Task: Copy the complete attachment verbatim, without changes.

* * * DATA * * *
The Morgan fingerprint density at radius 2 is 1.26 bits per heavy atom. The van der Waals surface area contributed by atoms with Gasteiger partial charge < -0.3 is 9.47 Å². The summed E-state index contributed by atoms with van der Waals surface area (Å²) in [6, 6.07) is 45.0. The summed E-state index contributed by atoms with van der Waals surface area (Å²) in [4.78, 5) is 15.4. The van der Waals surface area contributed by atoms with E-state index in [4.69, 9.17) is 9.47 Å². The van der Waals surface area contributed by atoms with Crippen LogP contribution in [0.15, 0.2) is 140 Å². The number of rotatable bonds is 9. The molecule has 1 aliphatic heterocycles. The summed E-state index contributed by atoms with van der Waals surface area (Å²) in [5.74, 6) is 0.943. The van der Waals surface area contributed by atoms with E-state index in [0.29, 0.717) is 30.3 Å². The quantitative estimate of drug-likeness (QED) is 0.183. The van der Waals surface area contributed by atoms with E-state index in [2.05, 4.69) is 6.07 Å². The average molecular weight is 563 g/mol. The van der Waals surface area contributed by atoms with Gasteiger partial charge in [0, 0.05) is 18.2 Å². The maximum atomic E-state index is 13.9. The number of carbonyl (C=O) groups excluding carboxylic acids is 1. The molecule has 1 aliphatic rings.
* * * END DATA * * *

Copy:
The Morgan fingerprint density at radius 2 is 1.26 bits per heavy atom. The van der Waals surface area contributed by atoms with Gasteiger partial charge < -0.3 is 9.47 Å². The summed E-state index contributed by atoms with van der Waals surface area (Å²) in [6, 6.07) is 45.0. The summed E-state index contributed by atoms with van der Waals surface area (Å²) in [4.78, 5) is 15.4. The van der Waals surface area contributed by atoms with E-state index in [4.69, 9.17) is 9.47 Å². The van der Waals surface area contributed by atoms with Crippen LogP contribution in [0.15, 0.2) is 140 Å². The number of rotatable bonds is 9. The molecule has 1 aliphatic heterocycles. The summed E-state index contributed by atoms with van der Waals surface area (Å²) in [5.74, 6) is 0.943. The van der Waals surface area contributed by atoms with E-state index in [0.29, 0.717) is 30.3 Å². The quantitative estimate of drug-likeness (QED) is 0.183. The van der Waals surface area contributed by atoms with E-state index in [2.05, 4.69) is 6.07 Å². The average molecular weight is 563 g/mol. The van der Waals surface area contributed by atoms with Gasteiger partial charge in [0, 0.05) is 18.2 Å². The maximum atomic E-state index is 13.9. The number of carbonyl (C=O) groups excluding carboxylic acids is 1. The molecule has 1 aliphatic rings.